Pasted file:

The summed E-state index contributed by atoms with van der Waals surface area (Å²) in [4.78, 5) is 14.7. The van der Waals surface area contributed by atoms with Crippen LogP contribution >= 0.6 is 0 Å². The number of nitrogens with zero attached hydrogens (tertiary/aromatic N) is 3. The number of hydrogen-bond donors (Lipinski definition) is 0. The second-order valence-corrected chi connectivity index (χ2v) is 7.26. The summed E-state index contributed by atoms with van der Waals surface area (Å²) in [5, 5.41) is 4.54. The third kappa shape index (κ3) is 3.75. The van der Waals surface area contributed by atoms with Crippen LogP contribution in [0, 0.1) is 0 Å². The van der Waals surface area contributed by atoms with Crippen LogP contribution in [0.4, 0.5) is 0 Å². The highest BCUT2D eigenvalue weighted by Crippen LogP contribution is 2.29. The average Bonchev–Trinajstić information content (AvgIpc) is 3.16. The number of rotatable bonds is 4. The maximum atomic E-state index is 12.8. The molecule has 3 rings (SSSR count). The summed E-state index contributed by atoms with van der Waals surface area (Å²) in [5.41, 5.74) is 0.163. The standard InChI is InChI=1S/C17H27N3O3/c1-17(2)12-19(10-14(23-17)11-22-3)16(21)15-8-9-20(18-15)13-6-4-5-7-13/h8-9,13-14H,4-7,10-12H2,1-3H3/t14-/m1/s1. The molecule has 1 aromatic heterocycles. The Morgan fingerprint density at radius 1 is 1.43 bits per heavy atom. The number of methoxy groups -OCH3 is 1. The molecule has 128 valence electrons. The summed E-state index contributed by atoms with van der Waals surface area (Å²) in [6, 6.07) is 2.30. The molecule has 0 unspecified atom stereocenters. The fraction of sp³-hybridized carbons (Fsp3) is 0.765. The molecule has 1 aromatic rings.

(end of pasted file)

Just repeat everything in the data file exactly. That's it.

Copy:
The summed E-state index contributed by atoms with van der Waals surface area (Å²) in [4.78, 5) is 14.7. The van der Waals surface area contributed by atoms with Crippen LogP contribution >= 0.6 is 0 Å². The number of nitrogens with zero attached hydrogens (tertiary/aromatic N) is 3. The number of hydrogen-bond donors (Lipinski definition) is 0. The second-order valence-corrected chi connectivity index (χ2v) is 7.26. The summed E-state index contributed by atoms with van der Waals surface area (Å²) in [5, 5.41) is 4.54. The third kappa shape index (κ3) is 3.75. The van der Waals surface area contributed by atoms with Crippen LogP contribution in [0, 0.1) is 0 Å². The van der Waals surface area contributed by atoms with Crippen LogP contribution in [0.4, 0.5) is 0 Å². The highest BCUT2D eigenvalue weighted by Crippen LogP contribution is 2.29. The average Bonchev–Trinajstić information content (AvgIpc) is 3.16. The number of rotatable bonds is 4. The maximum atomic E-state index is 12.8. The molecule has 3 rings (SSSR count). The summed E-state index contributed by atoms with van der Waals surface area (Å²) in [5.41, 5.74) is 0.163. The standard InChI is InChI=1S/C17H27N3O3/c1-17(2)12-19(10-14(23-17)11-22-3)16(21)15-8-9-20(18-15)13-6-4-5-7-13/h8-9,13-14H,4-7,10-12H2,1-3H3/t14-/m1/s1. The molecule has 1 aromatic heterocycles. The Morgan fingerprint density at radius 1 is 1.43 bits per heavy atom. The number of methoxy groups -OCH3 is 1. The molecule has 128 valence electrons. The summed E-state index contributed by atoms with van der Waals surface area (Å²) in [6, 6.07) is 2.30. The molecule has 0 unspecified atom stereocenters. The fraction of sp³-hybridized carbons (Fsp3) is 0.765. The molecule has 1 aromatic rings.